My father travels a lot for business, and he racks up a lot of frequent flier miles. My mother absolutely hates traveling, so we never really go anywhere. Every year, the frequent flier miles expire, and the user is given a chance to redeem them for things that are not plane tickets, like magazine subscriptions. My mom got a subscription to one of those women's magazines, with stuff like “how to improve your sex life in ten easy steps” and “how to tell if your man is cheating.”

Anyway, today I was waiting for my ramen noodles to cook, and I started flipping through the magazine since it was just sitting there on the counter next to the stove. I eventually came upon the “how to tell if he's cheating on you” article, and one of the suggestions was, “if he won't give you his computer password, it's a sign that he's cheating.”

Do people actually think this? How stupid can you be? YOU NEVER GIVE ANYONE YOUR GODDAMN PASSWORD. Because, even if you would trust that other person with your life, it's not a good idea to give out your password. The only person you can ever really trust with that sort of information is you- you yourself. YOU know you're not going to do anything stupid, like input your bank password over an unsecured connection, but you don't know if that other person will. YOU might be able to tell a phishing scam when you see it, but that other person might not, and the next thing you know, you just bought a yacht for some dude in Zimbabwe and a Ferrari for some guy in Ukraine.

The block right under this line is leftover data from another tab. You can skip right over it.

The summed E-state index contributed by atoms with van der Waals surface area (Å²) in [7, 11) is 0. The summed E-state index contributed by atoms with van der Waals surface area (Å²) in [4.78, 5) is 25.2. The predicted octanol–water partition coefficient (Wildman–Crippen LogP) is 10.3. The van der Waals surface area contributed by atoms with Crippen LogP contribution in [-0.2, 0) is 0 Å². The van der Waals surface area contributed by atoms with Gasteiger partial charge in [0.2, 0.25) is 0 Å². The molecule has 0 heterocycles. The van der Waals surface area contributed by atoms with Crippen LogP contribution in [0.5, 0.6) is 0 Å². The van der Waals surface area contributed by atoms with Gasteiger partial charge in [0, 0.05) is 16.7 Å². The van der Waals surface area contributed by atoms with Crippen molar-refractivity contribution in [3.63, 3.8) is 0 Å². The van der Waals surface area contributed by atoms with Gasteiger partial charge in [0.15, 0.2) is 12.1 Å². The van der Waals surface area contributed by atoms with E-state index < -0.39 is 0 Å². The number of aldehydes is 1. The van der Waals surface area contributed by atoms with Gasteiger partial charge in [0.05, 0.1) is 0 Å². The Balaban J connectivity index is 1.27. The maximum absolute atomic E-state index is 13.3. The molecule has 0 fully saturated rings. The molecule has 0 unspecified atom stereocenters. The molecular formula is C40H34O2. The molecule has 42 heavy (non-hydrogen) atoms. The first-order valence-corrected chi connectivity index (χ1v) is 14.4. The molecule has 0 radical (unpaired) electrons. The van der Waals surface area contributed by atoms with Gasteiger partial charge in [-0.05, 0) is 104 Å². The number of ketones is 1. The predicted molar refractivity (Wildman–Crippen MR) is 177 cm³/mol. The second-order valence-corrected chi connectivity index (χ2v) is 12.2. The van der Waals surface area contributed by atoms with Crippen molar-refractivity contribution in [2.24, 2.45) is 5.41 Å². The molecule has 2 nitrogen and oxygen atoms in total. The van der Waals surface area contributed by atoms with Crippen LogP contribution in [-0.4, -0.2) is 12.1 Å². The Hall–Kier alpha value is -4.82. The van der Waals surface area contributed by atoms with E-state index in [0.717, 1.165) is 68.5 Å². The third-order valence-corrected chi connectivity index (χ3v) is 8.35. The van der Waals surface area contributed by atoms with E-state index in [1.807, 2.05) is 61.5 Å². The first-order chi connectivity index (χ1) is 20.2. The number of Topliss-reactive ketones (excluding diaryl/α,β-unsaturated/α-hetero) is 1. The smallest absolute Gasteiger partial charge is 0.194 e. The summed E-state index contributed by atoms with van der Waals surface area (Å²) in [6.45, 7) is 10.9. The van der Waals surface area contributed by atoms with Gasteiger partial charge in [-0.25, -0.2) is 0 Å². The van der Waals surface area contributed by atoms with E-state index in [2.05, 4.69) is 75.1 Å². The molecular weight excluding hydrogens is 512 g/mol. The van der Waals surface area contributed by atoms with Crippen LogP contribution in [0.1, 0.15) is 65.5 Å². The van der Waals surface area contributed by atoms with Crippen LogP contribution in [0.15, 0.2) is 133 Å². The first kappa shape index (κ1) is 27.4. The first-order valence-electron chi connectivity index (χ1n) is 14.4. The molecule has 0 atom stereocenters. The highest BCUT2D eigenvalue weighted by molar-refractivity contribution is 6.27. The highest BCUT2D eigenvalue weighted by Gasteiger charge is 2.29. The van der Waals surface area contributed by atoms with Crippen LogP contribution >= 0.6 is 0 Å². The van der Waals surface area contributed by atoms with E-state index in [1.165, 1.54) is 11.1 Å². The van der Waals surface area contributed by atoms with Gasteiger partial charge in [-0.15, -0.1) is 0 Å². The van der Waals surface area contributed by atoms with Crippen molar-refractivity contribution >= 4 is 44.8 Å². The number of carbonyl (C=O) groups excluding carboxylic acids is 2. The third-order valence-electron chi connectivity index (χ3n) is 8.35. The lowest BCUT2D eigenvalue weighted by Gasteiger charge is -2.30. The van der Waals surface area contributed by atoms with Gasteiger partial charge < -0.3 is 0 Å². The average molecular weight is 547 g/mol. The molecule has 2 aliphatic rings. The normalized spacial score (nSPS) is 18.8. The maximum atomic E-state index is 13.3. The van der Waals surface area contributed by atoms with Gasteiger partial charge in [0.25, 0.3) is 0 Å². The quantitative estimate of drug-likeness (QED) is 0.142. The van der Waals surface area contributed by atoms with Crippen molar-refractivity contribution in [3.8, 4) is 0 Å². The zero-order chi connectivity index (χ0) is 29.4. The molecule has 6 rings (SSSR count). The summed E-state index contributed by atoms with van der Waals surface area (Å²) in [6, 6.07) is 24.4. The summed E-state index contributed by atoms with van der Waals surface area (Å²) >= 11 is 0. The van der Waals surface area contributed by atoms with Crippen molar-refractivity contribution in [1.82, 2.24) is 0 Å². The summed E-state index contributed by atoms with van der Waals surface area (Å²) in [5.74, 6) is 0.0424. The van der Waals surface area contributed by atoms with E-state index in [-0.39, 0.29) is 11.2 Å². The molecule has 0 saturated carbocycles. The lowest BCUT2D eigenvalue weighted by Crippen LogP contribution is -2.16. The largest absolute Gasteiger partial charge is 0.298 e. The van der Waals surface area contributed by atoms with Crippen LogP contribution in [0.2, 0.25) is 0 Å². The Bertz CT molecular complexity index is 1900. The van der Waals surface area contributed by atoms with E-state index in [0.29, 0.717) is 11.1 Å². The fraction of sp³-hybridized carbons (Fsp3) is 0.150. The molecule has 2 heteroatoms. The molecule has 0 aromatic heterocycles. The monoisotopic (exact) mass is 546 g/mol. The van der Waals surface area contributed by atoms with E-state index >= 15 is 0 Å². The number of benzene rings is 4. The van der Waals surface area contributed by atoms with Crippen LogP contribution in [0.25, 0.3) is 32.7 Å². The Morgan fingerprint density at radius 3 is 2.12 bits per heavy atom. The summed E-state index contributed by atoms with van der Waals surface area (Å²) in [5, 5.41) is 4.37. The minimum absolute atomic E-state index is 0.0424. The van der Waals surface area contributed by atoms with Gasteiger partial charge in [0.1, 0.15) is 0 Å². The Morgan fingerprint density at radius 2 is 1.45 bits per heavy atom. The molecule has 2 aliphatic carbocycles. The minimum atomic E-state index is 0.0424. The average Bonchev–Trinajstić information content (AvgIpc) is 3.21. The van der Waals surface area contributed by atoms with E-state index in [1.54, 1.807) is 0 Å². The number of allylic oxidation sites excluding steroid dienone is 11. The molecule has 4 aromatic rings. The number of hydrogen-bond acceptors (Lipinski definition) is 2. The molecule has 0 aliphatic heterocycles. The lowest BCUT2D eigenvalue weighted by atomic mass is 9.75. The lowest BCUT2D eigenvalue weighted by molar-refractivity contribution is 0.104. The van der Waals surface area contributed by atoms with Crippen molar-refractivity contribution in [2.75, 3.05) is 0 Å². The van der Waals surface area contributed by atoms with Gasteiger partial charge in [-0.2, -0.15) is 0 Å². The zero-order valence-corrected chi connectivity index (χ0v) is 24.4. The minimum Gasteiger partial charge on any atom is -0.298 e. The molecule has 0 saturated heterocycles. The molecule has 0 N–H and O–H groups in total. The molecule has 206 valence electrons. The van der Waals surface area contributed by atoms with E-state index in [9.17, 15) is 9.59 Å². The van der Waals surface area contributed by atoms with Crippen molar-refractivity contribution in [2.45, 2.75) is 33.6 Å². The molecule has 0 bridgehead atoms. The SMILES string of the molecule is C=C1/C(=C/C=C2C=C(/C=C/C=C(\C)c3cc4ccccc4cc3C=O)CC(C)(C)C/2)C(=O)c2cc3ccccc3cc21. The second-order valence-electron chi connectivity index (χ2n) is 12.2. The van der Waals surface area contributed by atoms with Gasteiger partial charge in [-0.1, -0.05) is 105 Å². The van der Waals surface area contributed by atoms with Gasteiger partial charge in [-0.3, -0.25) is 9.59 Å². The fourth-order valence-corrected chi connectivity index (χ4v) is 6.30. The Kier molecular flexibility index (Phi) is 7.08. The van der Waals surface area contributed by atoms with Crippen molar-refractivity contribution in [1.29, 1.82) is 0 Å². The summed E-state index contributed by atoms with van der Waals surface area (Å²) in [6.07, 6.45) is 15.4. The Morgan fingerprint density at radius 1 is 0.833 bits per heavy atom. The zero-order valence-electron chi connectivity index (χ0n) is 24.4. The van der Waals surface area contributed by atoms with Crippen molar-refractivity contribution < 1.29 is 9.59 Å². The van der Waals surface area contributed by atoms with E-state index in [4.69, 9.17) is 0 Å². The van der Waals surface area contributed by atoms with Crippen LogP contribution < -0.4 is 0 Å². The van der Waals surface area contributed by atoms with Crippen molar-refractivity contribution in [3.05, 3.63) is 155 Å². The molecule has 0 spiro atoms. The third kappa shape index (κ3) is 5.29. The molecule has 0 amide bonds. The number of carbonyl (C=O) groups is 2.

I really hope that most people would be smart enough not to believe this, but after nearly twenty-one years of life, I've seen too much evidence to the contrary. People- I don't care if your significant other says they read in Bored Housewife Weekly that you should give them your passwords, don't do it. And your significant other not giving you their password does not mean they're cheating on you. It means they're being smart and not putting themselves at risk for identity theft.

This is common sense stuff! But as we all know, common sense is so rare it's a superpower.

Oct. 1st, 2012

VHS Deterioration

The interesting thing about DVDs is that once you make a copy of one, you can make copies of the copies ad infinitum with only minor quality deterioration, so minor that unless you know what exactly to look for you wouldn't notice it. Now, this also takes into account that you are using high-quality blank DVDs, minimizing the potential compression that would need to take place to burn the DVD, and that your DVD burned and DVD player were performing in top condition. But, the point is that under the right circumstances there is none, or minimal deterioration of video quality across the generations on DVDs.